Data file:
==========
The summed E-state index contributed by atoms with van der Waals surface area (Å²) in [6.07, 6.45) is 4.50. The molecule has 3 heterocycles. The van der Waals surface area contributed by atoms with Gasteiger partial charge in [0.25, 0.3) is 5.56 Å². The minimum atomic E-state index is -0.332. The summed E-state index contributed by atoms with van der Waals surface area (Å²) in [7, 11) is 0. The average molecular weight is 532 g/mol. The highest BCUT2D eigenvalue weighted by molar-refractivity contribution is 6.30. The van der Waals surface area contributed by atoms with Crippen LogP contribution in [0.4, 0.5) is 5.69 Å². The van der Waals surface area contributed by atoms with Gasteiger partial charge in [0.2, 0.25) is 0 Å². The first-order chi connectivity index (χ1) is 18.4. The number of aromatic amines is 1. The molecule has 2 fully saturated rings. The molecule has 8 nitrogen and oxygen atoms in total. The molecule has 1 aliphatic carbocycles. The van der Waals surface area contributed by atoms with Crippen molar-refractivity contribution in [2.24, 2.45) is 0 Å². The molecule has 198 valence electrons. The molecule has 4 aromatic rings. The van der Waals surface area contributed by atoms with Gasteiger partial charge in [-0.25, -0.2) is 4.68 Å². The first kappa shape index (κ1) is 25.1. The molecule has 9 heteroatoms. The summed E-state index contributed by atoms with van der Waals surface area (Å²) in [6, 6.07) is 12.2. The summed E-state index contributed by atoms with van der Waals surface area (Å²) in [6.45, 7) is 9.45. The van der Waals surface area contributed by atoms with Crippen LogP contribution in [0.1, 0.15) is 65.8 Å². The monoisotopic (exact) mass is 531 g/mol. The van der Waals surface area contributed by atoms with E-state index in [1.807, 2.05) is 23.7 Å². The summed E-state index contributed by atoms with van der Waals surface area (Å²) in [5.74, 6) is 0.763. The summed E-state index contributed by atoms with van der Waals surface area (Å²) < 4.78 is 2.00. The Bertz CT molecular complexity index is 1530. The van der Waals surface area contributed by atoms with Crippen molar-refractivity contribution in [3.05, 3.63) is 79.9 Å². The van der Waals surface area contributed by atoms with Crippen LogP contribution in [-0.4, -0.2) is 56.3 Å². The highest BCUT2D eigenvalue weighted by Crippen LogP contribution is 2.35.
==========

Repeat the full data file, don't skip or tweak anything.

The summed E-state index contributed by atoms with van der Waals surface area (Å²) in [6.07, 6.45) is 4.50. The molecule has 3 heterocycles. The van der Waals surface area contributed by atoms with Gasteiger partial charge in [0.25, 0.3) is 5.56 Å². The minimum atomic E-state index is -0.332. The summed E-state index contributed by atoms with van der Waals surface area (Å²) in [7, 11) is 0. The average molecular weight is 532 g/mol. The highest BCUT2D eigenvalue weighted by molar-refractivity contribution is 6.30. The van der Waals surface area contributed by atoms with Crippen LogP contribution in [0.4, 0.5) is 5.69 Å². The van der Waals surface area contributed by atoms with Gasteiger partial charge in [0.2, 0.25) is 0 Å². The first-order chi connectivity index (χ1) is 18.4. The number of aromatic amines is 1. The molecule has 2 fully saturated rings. The molecule has 8 nitrogen and oxygen atoms in total. The molecule has 1 aliphatic carbocycles. The van der Waals surface area contributed by atoms with Crippen molar-refractivity contribution in [2.24, 2.45) is 0 Å². The molecule has 198 valence electrons. The molecule has 4 aromatic rings. The van der Waals surface area contributed by atoms with Gasteiger partial charge in [-0.25, -0.2) is 4.68 Å². The first kappa shape index (κ1) is 25.1. The molecule has 9 heteroatoms. The summed E-state index contributed by atoms with van der Waals surface area (Å²) in [6, 6.07) is 12.2. The summed E-state index contributed by atoms with van der Waals surface area (Å²) in [6.45, 7) is 9.45. The van der Waals surface area contributed by atoms with Crippen LogP contribution in [0.1, 0.15) is 65.8 Å². The monoisotopic (exact) mass is 531 g/mol. The van der Waals surface area contributed by atoms with E-state index in [1.807, 2.05) is 23.7 Å². The summed E-state index contributed by atoms with van der Waals surface area (Å²) in [5.74, 6) is 0.763. The summed E-state index contributed by atoms with van der Waals surface area (Å²) < 4.78 is 2.00. The Bertz CT molecular complexity index is 1530. The van der Waals surface area contributed by atoms with Crippen molar-refractivity contribution in [3.05, 3.63) is 79.9 Å². The van der Waals surface area contributed by atoms with Crippen LogP contribution in [-0.4, -0.2) is 56.3 Å². The highest BCUT2D eigenvalue weighted by Crippen LogP contribution is 2.35.